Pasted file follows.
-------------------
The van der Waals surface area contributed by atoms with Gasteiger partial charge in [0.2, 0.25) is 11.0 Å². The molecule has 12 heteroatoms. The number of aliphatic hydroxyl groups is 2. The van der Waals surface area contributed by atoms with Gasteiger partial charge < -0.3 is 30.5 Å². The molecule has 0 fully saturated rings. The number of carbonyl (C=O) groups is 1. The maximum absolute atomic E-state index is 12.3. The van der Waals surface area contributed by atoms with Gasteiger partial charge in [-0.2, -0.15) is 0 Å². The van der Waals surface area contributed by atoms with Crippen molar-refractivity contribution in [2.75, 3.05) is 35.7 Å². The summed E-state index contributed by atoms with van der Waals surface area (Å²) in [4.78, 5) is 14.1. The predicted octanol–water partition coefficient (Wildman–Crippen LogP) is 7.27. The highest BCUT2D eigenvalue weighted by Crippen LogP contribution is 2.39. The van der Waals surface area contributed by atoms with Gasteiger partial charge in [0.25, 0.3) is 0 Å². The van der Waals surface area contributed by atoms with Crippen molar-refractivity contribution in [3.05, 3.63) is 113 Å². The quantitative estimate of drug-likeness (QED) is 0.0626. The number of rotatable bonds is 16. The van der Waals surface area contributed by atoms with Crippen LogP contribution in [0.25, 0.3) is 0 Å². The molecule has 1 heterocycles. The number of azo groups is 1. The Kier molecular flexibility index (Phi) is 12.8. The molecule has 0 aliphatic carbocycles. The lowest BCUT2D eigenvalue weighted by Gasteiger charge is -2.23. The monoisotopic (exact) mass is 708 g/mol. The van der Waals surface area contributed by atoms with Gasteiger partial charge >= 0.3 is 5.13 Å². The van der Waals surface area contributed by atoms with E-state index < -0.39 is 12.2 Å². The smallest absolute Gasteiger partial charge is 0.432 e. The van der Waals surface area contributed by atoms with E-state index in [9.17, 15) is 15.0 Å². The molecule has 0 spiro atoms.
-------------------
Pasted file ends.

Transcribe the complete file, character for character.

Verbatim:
The van der Waals surface area contributed by atoms with Gasteiger partial charge in [0.2, 0.25) is 11.0 Å². The molecule has 12 heteroatoms. The number of aliphatic hydroxyl groups is 2. The van der Waals surface area contributed by atoms with Gasteiger partial charge < -0.3 is 30.5 Å². The molecule has 0 fully saturated rings. The number of carbonyl (C=O) groups is 1. The maximum absolute atomic E-state index is 12.3. The van der Waals surface area contributed by atoms with Gasteiger partial charge in [-0.2, -0.15) is 0 Å². The van der Waals surface area contributed by atoms with Crippen molar-refractivity contribution in [2.75, 3.05) is 35.7 Å². The summed E-state index contributed by atoms with van der Waals surface area (Å²) in [4.78, 5) is 14.1. The predicted octanol–water partition coefficient (Wildman–Crippen LogP) is 7.27. The highest BCUT2D eigenvalue weighted by Crippen LogP contribution is 2.39. The van der Waals surface area contributed by atoms with Gasteiger partial charge in [0.25, 0.3) is 0 Å². The van der Waals surface area contributed by atoms with Crippen molar-refractivity contribution in [3.05, 3.63) is 113 Å². The quantitative estimate of drug-likeness (QED) is 0.0626. The number of rotatable bonds is 16. The van der Waals surface area contributed by atoms with Crippen LogP contribution in [0.25, 0.3) is 0 Å². The molecule has 1 heterocycles. The number of azo groups is 1. The Kier molecular flexibility index (Phi) is 12.8. The molecule has 0 aliphatic carbocycles. The lowest BCUT2D eigenvalue weighted by Gasteiger charge is -2.23. The monoisotopic (exact) mass is 708 g/mol. The van der Waals surface area contributed by atoms with Gasteiger partial charge >= 0.3 is 5.13 Å². The van der Waals surface area contributed by atoms with E-state index < -0.39 is 12.2 Å². The smallest absolute Gasteiger partial charge is 0.432 e. The van der Waals surface area contributed by atoms with E-state index in [9.17, 15) is 15.0 Å². The molecule has 0 spiro atoms.